Australia’s weather bureau is clearing up confusing terminology in its forecast reporting. When it comes to rain, apparently terms like “scattered”, “isolated” and “patchy” aren’t descriptive enough, and are being replaced with percentage figures.
Weather image via Shutterstock
The ABC reports that the Bureau of Meteorology‘s change is occurring because the current terminology is too ambiguous, and that terms like scattered, patchy and isolated don’t do enough to describe the possibility of rain in any given area.
Those loaded adjectives are being replaced with the cold and distant terms “very high”, “high”, “medium”, and “slight”. Those terms, along with the use of no mention of rainfall at all, line up with the chance of rainfall expressed as a percentage of possibility:
- Very high: Over 80 per cent chance of rainfall
- High: 60 to 80 per cent chance of rainfall
- Medium: 40 to 60 per cent chance of rainfall
- Slight: 20 to 40 per cent chance of rainfall
- No mention: 0 to 20 per cent chance of rainfall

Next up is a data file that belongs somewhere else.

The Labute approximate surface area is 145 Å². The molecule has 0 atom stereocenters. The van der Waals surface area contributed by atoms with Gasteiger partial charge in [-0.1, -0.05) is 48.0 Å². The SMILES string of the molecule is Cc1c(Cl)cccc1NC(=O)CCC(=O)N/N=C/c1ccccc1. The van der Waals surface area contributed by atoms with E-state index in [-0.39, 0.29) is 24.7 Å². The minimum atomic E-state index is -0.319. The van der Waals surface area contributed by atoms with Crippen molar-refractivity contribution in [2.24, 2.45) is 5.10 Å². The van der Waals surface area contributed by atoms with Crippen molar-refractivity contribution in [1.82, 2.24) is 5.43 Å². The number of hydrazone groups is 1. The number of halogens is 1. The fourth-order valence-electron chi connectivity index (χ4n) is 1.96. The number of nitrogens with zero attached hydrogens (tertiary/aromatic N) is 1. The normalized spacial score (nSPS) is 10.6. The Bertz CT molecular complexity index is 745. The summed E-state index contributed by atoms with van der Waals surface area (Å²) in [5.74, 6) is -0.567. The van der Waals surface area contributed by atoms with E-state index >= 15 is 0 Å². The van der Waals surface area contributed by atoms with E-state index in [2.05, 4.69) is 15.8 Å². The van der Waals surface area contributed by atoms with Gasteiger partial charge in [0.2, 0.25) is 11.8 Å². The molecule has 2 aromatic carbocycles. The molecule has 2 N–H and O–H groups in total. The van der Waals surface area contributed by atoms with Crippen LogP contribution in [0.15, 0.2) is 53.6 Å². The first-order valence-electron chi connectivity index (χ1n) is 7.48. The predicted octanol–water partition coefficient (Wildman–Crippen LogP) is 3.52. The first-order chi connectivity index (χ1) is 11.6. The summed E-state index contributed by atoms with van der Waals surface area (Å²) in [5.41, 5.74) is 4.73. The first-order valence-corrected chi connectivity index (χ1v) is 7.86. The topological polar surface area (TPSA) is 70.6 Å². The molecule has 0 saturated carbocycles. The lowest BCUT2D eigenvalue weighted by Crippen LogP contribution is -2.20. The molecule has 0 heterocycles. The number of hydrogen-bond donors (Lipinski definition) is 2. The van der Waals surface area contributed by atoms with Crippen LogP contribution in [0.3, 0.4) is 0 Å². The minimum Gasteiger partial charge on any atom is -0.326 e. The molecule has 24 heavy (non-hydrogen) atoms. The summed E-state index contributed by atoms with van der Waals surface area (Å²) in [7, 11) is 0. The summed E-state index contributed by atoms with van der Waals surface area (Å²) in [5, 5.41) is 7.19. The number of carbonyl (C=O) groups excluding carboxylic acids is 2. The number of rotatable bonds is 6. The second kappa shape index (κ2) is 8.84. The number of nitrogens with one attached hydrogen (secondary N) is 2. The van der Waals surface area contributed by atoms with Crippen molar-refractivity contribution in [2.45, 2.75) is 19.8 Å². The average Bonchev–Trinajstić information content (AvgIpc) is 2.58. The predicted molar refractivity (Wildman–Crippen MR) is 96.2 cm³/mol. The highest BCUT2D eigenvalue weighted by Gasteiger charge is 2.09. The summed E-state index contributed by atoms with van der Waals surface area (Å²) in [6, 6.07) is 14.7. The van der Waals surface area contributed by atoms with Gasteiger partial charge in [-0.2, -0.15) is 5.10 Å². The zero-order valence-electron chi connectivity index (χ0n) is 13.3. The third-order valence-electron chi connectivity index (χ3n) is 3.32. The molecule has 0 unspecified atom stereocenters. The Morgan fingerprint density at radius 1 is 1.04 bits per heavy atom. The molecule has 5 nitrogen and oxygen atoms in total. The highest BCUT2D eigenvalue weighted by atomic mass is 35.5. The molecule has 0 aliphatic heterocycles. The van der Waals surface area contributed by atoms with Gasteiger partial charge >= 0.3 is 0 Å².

It’s good to see a little more clarity in the BoM’s wording, but it doesn’t change the fact that micro- and mesoscale (local) daily weather is, even at its best, unpredictable. (That’s an important distinction from weather science more generally, which is concerned with weather on a larger scale and longer timeframe, and has an excellent track record.)
In any case, the extra level of granularity that the five-step system allows means that weather reports will now be slightly more descriptive, even if they are a little drier and less eloquent. The difference between slight and medium might be enough to get you carrying an umbrella, and the difference between high and very high might change your mind about that morning walk to the bus stop or train station in the first place. [ABC]